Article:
Medicine and materials

Many medicinal and recreational drugs, like cannabis, caffeine, and nicotine come directly from the plant kingdom. Aspirin, which originally came from the bark of willow trees, is just one example. There may be many novel cures for diseases provided by plants, waiting to be discovered. Popular stimulants like coffee, chocolate, tobacco, and tea also come from plants. Most alcoholic beverages come from fermenting plants such as barley malt and grapes.

Plants also provide us with many natural materials, such as cotton, wood, paper, linen, vegetable oils, some types of rope, and rubber. The production of silk would not be possible without the cultivation of the mulberry plant. Sugarcane, rapeseed, soy and other plants with a highly-fermentable sugar or oil content have recently been put to use as sources of biofuels, which are important alternatives to fossil fuels, see biodiesel.

Environmental changes

Plants can also help us understand changes in on our environment in many ways.

In many different ways, plants can act a little like the 'miners canary', an early warning system alerting us to important changes in our environment. In addition to these practical and scientific reasons, plants are extremely valuable as recreation for millions of people who enjoy gardening, horticultural and culinary uses of plants every day.


From Greek βοτάνη = "pasture, grass, fodder", perhaps via the idea of a livestock keeper needing to know which plants are safe for livestock to eat.


The traditional tools of a botanist.

Early examples of plant taxonomy occur in the Rigveda, that divides plants into Vrska (tree), Osadhi (herbs useful to humans) and Virudha (creepers). which are further subdivided. The Atharvaveda divides plants into eight classes, Visakha (spreading branches), Manjari (leaves with long clusters), Sthambini (bushy plants), Prastanavati (which expands); Ekasrnga (those with monopodial growth), Pratanavati (creeping plants), Amsumati (with many stalks), and Kandini (plants with knotty joints). The Taittiriya Samhita and classifies the plant kingdom into vrksa, vana and druma (trees), visakha (shrubs with spreading branches), sasa (herbs), amsumali (a spreading or deliquescent plant), vratati (climber), stambini (bushy plant), pratanavati (creeper), and alasala (those spreading on the ground).

Manusmriti proposed a classification of plants in eight major categories. Charaka Samhitā and Sushruta Samhita and the Vaisesikas also present an elaborate taxonomy.

Parashara, the author of Vrksayurveda (the science of life of trees), classifies plants into Dvimatrka (Dicotyledons) and Ekamatrka (Monocotyledons). These are further classified into Samiganiya (Fabaceae), Puplikagalniya (Rutaceae), Svastikaganiya (Cruciferae), Tripuspaganiya (Cucurbitaceae), Mallikaganiya (Apocynaceae), and Kurcapuspaganiya (Asteraceae). [1]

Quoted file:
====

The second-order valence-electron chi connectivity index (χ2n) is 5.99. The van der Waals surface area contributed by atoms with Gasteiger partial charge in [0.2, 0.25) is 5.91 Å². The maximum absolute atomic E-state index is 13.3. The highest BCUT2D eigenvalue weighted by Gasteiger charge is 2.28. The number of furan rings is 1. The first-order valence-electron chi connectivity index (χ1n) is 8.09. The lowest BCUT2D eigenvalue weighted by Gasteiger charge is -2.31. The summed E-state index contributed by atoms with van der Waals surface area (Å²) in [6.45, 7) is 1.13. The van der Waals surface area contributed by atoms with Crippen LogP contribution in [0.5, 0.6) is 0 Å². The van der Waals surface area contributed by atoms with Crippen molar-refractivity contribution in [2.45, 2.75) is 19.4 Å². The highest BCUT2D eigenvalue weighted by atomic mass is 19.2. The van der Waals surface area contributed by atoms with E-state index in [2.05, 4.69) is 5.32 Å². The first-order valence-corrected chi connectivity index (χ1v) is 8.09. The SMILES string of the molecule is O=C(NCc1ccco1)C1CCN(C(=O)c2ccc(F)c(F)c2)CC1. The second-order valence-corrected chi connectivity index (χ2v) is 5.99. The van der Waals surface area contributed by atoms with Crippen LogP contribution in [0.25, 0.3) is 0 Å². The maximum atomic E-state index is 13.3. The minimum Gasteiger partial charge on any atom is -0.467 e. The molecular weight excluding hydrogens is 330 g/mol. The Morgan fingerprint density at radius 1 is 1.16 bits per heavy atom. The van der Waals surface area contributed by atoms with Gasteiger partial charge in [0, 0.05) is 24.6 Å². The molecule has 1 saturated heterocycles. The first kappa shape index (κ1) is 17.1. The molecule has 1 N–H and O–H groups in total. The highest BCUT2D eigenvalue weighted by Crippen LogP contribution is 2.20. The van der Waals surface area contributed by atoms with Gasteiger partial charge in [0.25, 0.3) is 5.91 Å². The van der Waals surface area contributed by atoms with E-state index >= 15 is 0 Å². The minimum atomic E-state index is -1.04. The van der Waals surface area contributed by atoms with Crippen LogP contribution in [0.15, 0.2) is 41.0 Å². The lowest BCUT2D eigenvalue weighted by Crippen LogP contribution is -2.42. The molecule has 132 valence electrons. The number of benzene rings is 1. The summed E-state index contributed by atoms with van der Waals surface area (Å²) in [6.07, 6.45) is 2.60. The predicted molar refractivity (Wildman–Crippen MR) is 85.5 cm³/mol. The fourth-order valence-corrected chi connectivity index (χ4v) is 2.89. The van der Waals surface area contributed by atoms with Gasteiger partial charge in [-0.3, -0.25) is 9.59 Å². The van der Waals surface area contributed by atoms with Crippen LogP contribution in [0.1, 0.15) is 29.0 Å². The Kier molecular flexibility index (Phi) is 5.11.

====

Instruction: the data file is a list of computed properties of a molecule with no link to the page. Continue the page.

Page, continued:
Among the earliest of botanical works, written around 300 B.C., are two large treatises by Theophrastus: On the History of Plants (Historia Plantarum) and On the Causes of Plants. Together these books constitute the most important contribution to botanical science during antiquity and on into the Middle Ages. The Roman medical writer Dioscorides provides important evidence on Greek and Roman knowledge of medicinal plants.

In ancient China, the recorded listing of different plants and herb concoctions for pharmaceutical purposes spans back to at least the Warring States (481 BC-221 BC). Many Chinese writers over the centuries contributed to the written knowledge of herbal pharmaceutics. There was the Han Dynasty (202 BC-220 AD) written work of the Huangdi Neijing and the famous pharmacologist Zhang Ji of the 2nd century. There was also the 11th century scientists and statesmen Su Song and Shen Kuo, who compiled treatises on herbal medicine and included the use of mineralogy.

Important medieval works of plant physiology include the Prthviniraparyam of Udayana, Nyayavindutika of Dharmottara, Saddarsana-samuccaya of Gunaratna, and Upaskara of Sankaramisra. [2]

In 1665, using an early microscope, Robert Hooke discovered cells in cork, and a short time later in living plant tissue. The German Leonhart Fuchs, the Swiss Conrad von Gesner, and the British authors Nicholas Culpeper and John Gerard published herbals that gave information on the medicinal uses of plants.

In 1754 Carl von Linné (Carl Linnaeus) devided the plant Kingdom into 25 classes. One, the Cryptogamia, included all the plants with concealed reproductive parts (algae, fungi, mosses and liverworts and ferns).[2]

Modern botany

A considerable amount of new knowledge today is being generated from studying model plants like Arabidopsis thaliana. This weedy species in the mustard family was one of the first plants to have its genome sequenced. The sequencing of the rice (Oryza sativa) genome and a large international research community have made rice the de facto cereal/grass/monocot model. Another grass species, Brachypodium distachyon is also emerging as an experimental model for understanding the genetic, cellular and molecular biology of temperate grasses. Other commercially-important staple foods like wheat, maize, barley, rye, pearl millet and soybean are also having their genomes sequenced. Some of these are challenging to sequence because they have more than two haploid (n) sets of chromosomes, a condition known as polyploidy, common in the plant kingdom. Chlamydomonas reinhardtii (a single-celled, green alga) is another plant model organism that has been extensively studied and provided important insights into cell biology.

In 1998 the Angiosperm Phylogeny Group published a phylogeny of flowering plants based on an analysis of DNA sequences from most families of flowering plants. As a result of this work, major questions such as which families represent the earliest branches in the genealogy of angiosperms are now understood. Investigating how plant species are related to each other allows botanists to better understand the process of evolution in plants.

Subdisciplines of Botany

See also

Crantz's Classis cruciformium..., 1769



Further reading

Popular science style books on Botany

Academic and Scientific books on Botany

External links

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Flora and other plant catalogs or databases